• Jason Strudwick plays a shift that lasts 1:55, then after a 90-second rest, he and Taylor Chorney get caught out for a shift that lasts 3:45 without a whistle, the longest shift since Eddie Shore in 1929. In those agonizing 225 seconds the official play-by-play records 17 events, every last one of them in the Oilers zone. By the time Deslauriers finally manages to pounce on the puck, the overmatched duo has each recorded a Corsi rating of -11 on a single shift. 41 and 43 are a prime pair if I've ever seen one. (Sorry for the math joke.)
  • During that barrage JDD delivers the save of the season for the Oilers, a diving glove stop to rob Henrik Zetterberg of a seeming open-netter. This save is so incredible TSN might even notice.
  • Chorney makes a rare strong play, battling two Detroit forecheckers to win possession in the corner, then chipping the puck to Strudwick on the other side who has a clear path to walk the puck out of the zone. Almost. A broken stick on the ice manages to both check the puck off of Strudwick and trip the lumbering defender in the process, resulting in another own-zone turnover and more Detroit pressure. Watching a replay of this debacle on my PVR, I find myself reduced to hysterics. Oilers' season in a nutshell (other than the good play by Chorney part).
  • Shortly after Detroit runs the score to 4-0, Oilers finally score to break the shutout; unfortunately SportsNet forgets to cover the goal, a PP tally by Tom Gilbert.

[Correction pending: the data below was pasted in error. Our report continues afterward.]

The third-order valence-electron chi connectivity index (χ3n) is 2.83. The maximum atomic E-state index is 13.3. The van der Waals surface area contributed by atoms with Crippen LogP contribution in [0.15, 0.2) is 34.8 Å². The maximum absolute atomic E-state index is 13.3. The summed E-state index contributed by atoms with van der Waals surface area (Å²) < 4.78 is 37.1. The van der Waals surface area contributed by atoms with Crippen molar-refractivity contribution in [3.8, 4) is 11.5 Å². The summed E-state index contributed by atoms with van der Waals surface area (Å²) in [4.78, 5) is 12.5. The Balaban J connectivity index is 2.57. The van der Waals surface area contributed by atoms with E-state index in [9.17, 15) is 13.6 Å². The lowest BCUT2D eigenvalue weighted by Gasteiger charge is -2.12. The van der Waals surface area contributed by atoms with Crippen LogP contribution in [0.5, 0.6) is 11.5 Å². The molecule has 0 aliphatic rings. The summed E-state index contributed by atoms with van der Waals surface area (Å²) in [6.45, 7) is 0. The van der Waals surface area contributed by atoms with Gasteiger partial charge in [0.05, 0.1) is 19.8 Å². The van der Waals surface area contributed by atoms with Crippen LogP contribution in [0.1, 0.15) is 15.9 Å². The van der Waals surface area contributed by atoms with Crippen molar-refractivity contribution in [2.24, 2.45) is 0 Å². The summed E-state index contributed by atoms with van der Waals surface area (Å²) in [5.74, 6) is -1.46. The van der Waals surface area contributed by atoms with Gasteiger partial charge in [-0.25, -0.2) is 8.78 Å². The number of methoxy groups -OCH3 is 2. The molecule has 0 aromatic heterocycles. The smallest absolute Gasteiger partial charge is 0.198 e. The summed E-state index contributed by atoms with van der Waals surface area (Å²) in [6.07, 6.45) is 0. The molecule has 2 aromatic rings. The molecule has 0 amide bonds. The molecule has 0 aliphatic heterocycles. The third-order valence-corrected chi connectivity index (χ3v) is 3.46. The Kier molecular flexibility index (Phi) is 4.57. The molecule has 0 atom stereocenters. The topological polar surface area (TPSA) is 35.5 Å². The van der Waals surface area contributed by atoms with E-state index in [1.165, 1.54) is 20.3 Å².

• Mike Comrie scores immediately after, a beautiful "goal scorer's goal" in which he fakes a shot on Jimmy Howard, goes to his left to get Howard's legs moving, and slides the puck through a tiny, temporary hole.  Somehow the Oilers outscore Detroit 2-1 in the second despite being outshot 20-8. At this point the scoring chances stand at 24-3 Detroit, the score just 4-2.
  • The unlikely comeback continues in the third, with Zack Stortini notching his first goal in 40 games. Everything about the goal is ugly except Zorg's second effort, taking a rebound from his first near-miss and circling the goal to stuff in a wraparound. The goal is briefly reviewed but even the NHL War Room can't figure out a way to hose the Oil this time.
  • Before you know it Gilbert scores again off a sharp Andrew Cogliano feed, and don't you know but the score is 4-4. Detroit has utterly dominated the game except for a very few minutes, yet the Oil are poised to sweep the season series. The crowd is shocked into silence.